Scruckshelishelcquerlup

It is morning, and whilst lying in bed, awake waiting for my tablets to kick in, I hear my youngest son in the bathroom (next door) going through his daily gargling routine, This lasts for about 4 minutes:

“scruckshelishelcquerlupwaschushashushscruckshelishelcquerlupwaschushas hushscruckshelishelcquerlupwaschushashushscruckshelishelcquerlupwas chushashushscruckshelishelcquerlupwaschushashushscruckshelishelcquer

lupwaschushas hushscruckshelishelcquerlupwaschushashushscruckshelishe

lcquerlupwaschushashush  …..aaaahhhhgglllleee aaaahhhhgglllleee

aaaahhhhgglllleee  (this is the back of the throat bit)

Wuwwulllmmnllleeeaaaahhhhggwuwwulllmmnlllleeeaaaahhhhgglwuwwulllmmnlll

Aaaaaaaaaaaaahhhhhhh!…………..pwryyyrrtt! (this is the spit)

……………….Heeeeeeeuuuugh! …. pwryyyrrtt!” (another spit)

I am thinking, I’ve got a drum and bass line that would go perfectly with that.

He’s got a routine for everything: a brushing teeth routine, the mouthwash routine (as you now know) the anti-perspirant spray routine (not one to be caught in the middle of )  The ‘don’t care hair’ routine. You know, I never knew it took so long to perfect that ‘Just dragged through a hedge’ look. Still, …. He is worth it.

Meanwhile, back in bed, I practise my rigorous exercise routine. I open and close my right eye five times, then repeat with the left. As they say: No pain, no gain. That done, I cast one of the aforesaid eyes (the left – as it happens) to the other side of the room and it alights on my walking frame. Okay, it’s a zimmer frame, but it has got ‘Go Faster’ stripes, metallic paint and polished chrome.  I try not to use it much; as you can see by all the washing hanging off it.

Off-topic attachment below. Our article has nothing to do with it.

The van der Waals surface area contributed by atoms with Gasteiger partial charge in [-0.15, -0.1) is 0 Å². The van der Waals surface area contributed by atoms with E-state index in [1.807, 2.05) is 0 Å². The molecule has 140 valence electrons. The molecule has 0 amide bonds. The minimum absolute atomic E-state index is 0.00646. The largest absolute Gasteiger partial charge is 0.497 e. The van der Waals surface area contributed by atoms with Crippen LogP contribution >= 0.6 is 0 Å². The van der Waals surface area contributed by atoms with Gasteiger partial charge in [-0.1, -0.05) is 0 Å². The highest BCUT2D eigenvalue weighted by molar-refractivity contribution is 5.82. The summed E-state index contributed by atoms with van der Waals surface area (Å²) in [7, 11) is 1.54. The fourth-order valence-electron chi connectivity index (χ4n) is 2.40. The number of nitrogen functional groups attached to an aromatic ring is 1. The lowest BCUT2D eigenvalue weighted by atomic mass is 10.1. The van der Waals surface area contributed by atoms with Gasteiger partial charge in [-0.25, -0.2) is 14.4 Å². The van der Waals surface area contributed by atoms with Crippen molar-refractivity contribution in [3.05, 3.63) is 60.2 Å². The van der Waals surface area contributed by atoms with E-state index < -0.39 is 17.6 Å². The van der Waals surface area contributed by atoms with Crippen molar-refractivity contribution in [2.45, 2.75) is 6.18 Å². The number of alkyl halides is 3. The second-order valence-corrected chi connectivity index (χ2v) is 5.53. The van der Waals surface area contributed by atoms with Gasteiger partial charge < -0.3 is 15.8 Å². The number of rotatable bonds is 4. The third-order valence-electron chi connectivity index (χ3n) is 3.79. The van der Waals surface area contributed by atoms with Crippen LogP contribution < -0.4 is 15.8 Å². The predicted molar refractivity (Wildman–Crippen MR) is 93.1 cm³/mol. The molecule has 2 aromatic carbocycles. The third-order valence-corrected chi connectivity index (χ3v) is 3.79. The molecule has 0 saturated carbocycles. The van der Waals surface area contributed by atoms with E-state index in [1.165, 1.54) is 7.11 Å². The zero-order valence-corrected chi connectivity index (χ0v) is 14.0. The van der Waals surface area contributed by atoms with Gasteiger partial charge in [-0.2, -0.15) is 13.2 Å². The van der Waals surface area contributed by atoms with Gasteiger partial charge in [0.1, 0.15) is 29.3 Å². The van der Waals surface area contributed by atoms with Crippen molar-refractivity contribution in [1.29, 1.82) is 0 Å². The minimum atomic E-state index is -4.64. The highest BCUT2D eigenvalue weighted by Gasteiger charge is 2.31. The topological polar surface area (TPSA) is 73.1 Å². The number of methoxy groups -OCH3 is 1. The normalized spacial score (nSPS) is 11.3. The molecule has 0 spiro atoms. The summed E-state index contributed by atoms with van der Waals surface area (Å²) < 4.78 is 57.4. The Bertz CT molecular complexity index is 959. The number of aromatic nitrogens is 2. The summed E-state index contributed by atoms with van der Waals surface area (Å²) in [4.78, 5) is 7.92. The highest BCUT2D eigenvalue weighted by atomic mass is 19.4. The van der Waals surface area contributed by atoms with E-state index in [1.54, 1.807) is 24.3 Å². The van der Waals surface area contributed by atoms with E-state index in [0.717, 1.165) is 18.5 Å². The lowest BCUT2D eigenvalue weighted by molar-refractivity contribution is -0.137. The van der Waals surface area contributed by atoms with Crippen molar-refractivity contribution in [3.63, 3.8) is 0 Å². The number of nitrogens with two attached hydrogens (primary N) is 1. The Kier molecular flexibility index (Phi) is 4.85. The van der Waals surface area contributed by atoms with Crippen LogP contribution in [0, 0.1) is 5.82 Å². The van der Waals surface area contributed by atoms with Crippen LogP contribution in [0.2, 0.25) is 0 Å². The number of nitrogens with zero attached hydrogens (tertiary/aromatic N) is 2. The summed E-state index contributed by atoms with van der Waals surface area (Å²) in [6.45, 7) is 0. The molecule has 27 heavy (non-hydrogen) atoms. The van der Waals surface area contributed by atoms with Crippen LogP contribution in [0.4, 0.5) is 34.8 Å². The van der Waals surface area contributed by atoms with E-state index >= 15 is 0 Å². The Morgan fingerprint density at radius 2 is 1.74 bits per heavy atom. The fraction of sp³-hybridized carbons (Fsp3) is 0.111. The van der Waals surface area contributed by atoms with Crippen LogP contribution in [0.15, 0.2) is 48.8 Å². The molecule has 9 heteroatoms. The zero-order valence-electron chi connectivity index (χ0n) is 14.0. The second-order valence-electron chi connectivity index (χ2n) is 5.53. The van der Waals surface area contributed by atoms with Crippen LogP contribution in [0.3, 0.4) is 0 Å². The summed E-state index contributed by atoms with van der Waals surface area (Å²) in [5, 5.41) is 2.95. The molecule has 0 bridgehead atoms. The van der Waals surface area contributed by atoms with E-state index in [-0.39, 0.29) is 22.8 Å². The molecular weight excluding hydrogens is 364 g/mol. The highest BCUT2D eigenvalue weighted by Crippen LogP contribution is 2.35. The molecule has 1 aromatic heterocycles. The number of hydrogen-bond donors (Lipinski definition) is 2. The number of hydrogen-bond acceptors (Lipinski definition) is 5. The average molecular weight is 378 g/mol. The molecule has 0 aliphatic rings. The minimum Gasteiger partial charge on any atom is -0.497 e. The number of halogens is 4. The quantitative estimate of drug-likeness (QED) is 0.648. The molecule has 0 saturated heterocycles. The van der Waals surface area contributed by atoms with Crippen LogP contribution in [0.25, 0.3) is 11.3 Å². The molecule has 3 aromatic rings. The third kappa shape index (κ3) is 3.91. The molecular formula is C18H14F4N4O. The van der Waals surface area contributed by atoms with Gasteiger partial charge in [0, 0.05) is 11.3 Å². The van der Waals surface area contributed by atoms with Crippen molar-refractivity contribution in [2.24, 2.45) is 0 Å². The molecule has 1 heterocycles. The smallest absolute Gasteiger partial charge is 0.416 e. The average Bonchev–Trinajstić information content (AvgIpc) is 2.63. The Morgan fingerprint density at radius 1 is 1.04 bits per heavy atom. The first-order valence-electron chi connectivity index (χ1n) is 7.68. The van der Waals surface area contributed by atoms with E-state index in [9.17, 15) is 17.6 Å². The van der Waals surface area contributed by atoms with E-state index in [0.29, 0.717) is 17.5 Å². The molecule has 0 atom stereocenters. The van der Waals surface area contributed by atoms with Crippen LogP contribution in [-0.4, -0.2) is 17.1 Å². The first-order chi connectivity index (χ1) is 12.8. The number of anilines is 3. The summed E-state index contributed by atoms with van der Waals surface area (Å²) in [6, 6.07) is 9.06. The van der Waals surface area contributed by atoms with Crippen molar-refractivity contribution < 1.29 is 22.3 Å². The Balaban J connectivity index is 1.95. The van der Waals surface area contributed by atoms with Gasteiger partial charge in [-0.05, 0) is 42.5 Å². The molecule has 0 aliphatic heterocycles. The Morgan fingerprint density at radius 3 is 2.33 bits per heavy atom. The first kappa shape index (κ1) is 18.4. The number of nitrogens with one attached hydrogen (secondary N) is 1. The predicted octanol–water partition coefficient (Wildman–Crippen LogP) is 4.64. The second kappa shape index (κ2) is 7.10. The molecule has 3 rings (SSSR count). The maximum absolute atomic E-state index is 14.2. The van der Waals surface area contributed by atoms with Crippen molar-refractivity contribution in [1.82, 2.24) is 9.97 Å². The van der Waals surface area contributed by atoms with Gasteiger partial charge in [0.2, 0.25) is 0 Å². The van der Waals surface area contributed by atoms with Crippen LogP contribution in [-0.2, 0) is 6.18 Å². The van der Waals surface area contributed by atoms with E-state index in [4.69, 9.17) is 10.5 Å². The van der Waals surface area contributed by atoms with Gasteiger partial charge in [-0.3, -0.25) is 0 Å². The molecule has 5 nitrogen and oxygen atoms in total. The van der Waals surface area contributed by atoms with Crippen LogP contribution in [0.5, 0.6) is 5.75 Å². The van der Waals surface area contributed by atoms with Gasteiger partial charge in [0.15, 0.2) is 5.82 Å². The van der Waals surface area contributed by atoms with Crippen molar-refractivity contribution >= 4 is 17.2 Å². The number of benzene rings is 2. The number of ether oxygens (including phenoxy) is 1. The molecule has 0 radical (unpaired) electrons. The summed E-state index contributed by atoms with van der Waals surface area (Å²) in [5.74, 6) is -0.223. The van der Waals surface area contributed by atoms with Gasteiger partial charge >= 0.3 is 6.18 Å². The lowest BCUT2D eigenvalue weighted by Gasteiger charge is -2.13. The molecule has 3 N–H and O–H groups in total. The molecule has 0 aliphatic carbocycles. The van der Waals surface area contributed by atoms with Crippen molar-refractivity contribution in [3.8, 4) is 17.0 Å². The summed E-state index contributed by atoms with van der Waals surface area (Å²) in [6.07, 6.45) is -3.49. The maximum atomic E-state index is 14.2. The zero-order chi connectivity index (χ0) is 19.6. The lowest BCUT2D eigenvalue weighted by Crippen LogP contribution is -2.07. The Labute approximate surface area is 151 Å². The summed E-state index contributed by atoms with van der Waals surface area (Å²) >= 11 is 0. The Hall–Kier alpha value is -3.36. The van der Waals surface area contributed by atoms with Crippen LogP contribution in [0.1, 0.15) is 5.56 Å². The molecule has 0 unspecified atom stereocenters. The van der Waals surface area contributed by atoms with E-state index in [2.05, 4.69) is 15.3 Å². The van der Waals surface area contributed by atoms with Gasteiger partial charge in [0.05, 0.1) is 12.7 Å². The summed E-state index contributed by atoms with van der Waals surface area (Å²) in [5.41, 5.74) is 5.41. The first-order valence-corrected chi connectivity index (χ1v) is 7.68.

I can just imagine it:  The Harrow and Hillingdon Area Health Authority enquiry:

“Mr Daly, would you care to explain to us once again, exactly how you came to break your hip. On the day in question you didn’t use the walking frame that The Health Authority provide you with, because it was (He refers to his notes) ‘Full of washing’”

“Yes Sir, that is correct, Sir, I …………”

The truth is of course that I wouldn’t be without it. A Swiss Army Knife of mobility aids, the frame is a masterpiece of design, which as well as an aid to walking, and an excellent dryer is also my mobile multi-gym. For with a bit of creative manipulation and some imagination, and I can use it to perform a whole variety of exercises. Almost all of them safe!

A real photographic challenge: making a walking frame look cool

© Andy Daly  2011

The Big I Am

A month in the life of Yours Truly (June/July 2008) as seen through ‘Facebook’ status posts.

(Click and then use magnifying glass to enlarge if needed: See if you can spot the joins! I’ve been very lazy – should be easy!)

© Andy Daly 2010

Wiz and the D’Oyly Carte

Sorry. Slip of the keyboard. The title should read

‘Wiz and the Oily Car’

So apologies if you were expecting a bit of light Opera. Still, you may as well stay and have a read now you’re here.

On leaving  Sudbury Town Chawkey, Wiz and Yours Truly moved up from our cosy little rented semi, to the leafy environs of lovely Ruislip (pron: Raiy-slip)  heart of ‘Metroland’ –  specifically, a place called Eastcote (pron: Eastcote) –  Acacia Avenue, if you must know, where we took possession of a fine, large though dilapidated detached house. We got beautiful light, polished wooden floors, acres of space, prehistoric gas heating, a kitchen ceiling which sagged alarmingly and wilderness back and front. If nothing else, a great party venue.

Here, we  (Marión, me: a couple) Chawkey (aka  Charles Stewart Hawkey, schoolmaster of the parish of Redcar) and Wiz (aka Ian Vickers, Pirtek hydraulic hose expert originally of Nunthorpe, Middlesborough) had what, speaking for myself though I think all will agree was an idyllic, largely hilarious and very special time. A shared experience, which continues to bind us as lifelong friends.